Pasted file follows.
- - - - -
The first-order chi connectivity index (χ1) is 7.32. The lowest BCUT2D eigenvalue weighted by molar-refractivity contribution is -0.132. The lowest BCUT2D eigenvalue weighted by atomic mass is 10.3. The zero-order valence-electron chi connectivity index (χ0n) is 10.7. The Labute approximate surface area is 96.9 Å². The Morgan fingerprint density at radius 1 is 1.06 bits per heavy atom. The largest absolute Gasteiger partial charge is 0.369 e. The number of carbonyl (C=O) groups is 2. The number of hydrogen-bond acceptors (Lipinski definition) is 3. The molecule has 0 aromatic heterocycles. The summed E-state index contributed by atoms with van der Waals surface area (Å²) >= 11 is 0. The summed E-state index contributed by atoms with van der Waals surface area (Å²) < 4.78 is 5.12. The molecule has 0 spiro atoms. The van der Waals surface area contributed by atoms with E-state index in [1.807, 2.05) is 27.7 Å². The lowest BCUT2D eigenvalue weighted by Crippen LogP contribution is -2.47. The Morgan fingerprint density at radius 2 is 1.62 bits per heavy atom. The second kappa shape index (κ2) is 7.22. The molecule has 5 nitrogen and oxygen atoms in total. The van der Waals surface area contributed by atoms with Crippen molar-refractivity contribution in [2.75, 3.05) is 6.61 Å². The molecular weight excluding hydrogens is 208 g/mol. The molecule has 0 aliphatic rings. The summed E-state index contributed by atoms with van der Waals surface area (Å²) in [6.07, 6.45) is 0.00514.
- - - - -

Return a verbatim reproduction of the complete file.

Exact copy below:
The first-order chi connectivity index (χ1) is 7.32. The lowest BCUT2D eigenvalue weighted by molar-refractivity contribution is -0.132. The lowest BCUT2D eigenvalue weighted by atomic mass is 10.3. The zero-order valence-electron chi connectivity index (χ0n) is 10.7. The Labute approximate surface area is 96.9 Å². The Morgan fingerprint density at radius 1 is 1.06 bits per heavy atom. The largest absolute Gasteiger partial charge is 0.369 e. The number of carbonyl (C=O) groups is 2. The number of hydrogen-bond acceptors (Lipinski definition) is 3. The molecule has 0 aromatic heterocycles. The summed E-state index contributed by atoms with van der Waals surface area (Å²) >= 11 is 0. The summed E-state index contributed by atoms with van der Waals surface area (Å²) < 4.78 is 5.12. The molecule has 0 spiro atoms. The van der Waals surface area contributed by atoms with E-state index in [1.807, 2.05) is 27.7 Å². The lowest BCUT2D eigenvalue weighted by Crippen LogP contribution is -2.47. The Morgan fingerprint density at radius 2 is 1.62 bits per heavy atom. The second kappa shape index (κ2) is 7.22. The molecule has 5 nitrogen and oxygen atoms in total. The van der Waals surface area contributed by atoms with Crippen molar-refractivity contribution in [2.75, 3.05) is 6.61 Å². The molecular weight excluding hydrogens is 208 g/mol. The molecule has 0 aliphatic rings. The summed E-state index contributed by atoms with van der Waals surface area (Å²) in [6.07, 6.45) is 0.00514.